This sounds right. “Truth” doesn’t just mean honesty and correctness, but also “exemplary,” like when we call someone a “true friend”. Jesus may be depicted in the Gospel of John as an exemplary way to behave when facing persecution – The societal norm of honesty may need to be bracketed for a while. This is echoed in the New Testament when the author of James says: “Was not Rahab, the harlot, justified by works, when she had received the messengers, and had sent them out another way?. (James 2:25 )”

On the other hand, suspending the rule of honesty when it is needed or inconvenient, opens up a slippery slope. For instance, maybe the original Christians felt God was commanding them to be deceptive to sell Jesus to the masses in order to ultimately realize God’s plan.  It is not out of the realm of possibility to speculate that the miracle/resurrection tales about Jesus started as Noble Lies to assist in selling Jesus’ ethical teaching of “love your enemy and neighbor,” a cause the disciples may have been willing to die for.

 

2. The New Testament And The Greeks as a Noble Lie:

Aside from the presence of the Noble Lie or Pious Fraud in Plato and Euripides, Seneca famously said “Religion is true to the masses, false to the wise, and useful to the rulers.” For example, Serapis (Σέραπις, Attic/Ionian Greek) or Sarapis (Σάραπις, Doric Greek), was cleverly instituted as a Graeco-Egyptian god. The Cult of Serapis was strategically introduced during the 3rd century BC on the orders of Ptolemy I of Egypt as a means to unify the Greeks and Egyptians in his realm.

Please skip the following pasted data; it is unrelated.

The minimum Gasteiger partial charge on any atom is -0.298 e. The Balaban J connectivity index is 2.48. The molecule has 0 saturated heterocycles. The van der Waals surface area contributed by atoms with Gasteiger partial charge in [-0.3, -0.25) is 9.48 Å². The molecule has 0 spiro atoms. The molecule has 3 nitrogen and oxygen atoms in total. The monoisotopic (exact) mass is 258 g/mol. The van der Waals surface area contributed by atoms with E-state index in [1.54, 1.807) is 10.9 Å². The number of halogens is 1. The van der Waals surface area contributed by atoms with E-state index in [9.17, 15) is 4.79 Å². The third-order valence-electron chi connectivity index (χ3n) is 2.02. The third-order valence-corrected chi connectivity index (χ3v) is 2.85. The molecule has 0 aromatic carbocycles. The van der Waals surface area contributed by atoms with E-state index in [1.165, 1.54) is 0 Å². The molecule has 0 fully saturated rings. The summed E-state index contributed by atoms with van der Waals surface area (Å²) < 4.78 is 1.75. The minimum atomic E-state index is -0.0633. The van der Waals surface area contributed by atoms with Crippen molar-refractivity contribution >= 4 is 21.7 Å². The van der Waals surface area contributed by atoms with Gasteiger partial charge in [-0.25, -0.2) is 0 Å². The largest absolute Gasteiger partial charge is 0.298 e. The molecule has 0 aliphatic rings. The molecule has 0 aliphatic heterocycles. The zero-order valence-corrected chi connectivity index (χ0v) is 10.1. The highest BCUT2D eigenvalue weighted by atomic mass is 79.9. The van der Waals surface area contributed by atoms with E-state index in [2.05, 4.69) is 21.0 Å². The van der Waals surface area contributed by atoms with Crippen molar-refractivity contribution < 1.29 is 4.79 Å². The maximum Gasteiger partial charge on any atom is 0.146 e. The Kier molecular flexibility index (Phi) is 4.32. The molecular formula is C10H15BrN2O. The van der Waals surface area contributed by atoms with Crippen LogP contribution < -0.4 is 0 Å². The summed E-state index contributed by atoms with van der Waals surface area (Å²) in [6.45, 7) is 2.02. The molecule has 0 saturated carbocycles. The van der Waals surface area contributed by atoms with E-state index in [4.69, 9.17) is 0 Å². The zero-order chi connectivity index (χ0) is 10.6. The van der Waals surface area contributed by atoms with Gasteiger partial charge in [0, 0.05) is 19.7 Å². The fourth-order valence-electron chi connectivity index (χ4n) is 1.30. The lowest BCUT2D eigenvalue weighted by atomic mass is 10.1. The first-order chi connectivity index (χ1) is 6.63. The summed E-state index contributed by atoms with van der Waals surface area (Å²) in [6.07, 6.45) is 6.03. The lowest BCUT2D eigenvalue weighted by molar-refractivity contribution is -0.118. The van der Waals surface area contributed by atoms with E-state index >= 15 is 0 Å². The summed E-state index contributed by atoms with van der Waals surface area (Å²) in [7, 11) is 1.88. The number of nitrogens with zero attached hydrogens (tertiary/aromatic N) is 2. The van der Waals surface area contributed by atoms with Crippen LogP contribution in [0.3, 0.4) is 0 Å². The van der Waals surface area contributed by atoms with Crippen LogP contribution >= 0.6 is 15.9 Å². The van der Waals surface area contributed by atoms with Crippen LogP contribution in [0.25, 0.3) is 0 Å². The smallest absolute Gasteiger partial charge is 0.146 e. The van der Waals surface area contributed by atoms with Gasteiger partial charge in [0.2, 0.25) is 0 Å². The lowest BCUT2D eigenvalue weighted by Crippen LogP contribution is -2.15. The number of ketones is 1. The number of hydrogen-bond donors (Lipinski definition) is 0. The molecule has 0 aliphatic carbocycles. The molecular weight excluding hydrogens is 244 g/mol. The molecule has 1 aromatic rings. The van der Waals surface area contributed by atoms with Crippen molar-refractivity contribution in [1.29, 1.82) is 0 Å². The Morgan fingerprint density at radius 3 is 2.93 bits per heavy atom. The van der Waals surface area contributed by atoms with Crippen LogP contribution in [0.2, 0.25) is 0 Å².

So the noble lie was part of the culture at the time.

Plato presented the Noble Lie (γενναῖον ψεῦδος, gennaion pseudos, literally – “a lie or wrong opinion about origin”) in a fictional tale, wherein Socrates provides the origin of the three social classes who compose the republic proposed by Plato; Socrates speaks of a socially stratified society, wherein the populace are told “a sort of Phoenician tale”:

…the earth, as being their mother, delivered them, and now, as if their land were their mother and their nurse, they ought to take thought for her and defend her against any attack, and regard the other citizens as their brothers and children of the self-same earth…While all of you, in the city, are brothers, we will say in our tale, yet god, in fashioning those of you who are fitted to hold rule, mingled gold in their generation, for which reason they are the most precious — but in the helpers, silver, and iron and brass in the farmers and other craftsmen. And, as you are all akin, though for the most part you will breed after your kinds, it may sometimes happen that a golden father would beget a silver son, and that a golden offspring would come from a silver sire, and that the rest would, in like manner, be born of one another. So that the first and chief injunction that the god lays upon the rulers is that of nothing else are they to be such careful guardians, and so intently observant as of the intermixture of these metals in the souls of their offspring, and if sons are born to them with an infusion of brass or iron they shall by no means give way to pity in their treatment of them, but shall assign to each the status due to his nature and thrust them out among the artisans or the farmers. And again, if from these there is born a son with unexpected gold or silver in his composition they shall honor such and bid them go up higher, some to the office of guardian, some to the assistanceship, alleging that there is an oracle that the city shall then be overthrown when the man of iron or brass is its guardian.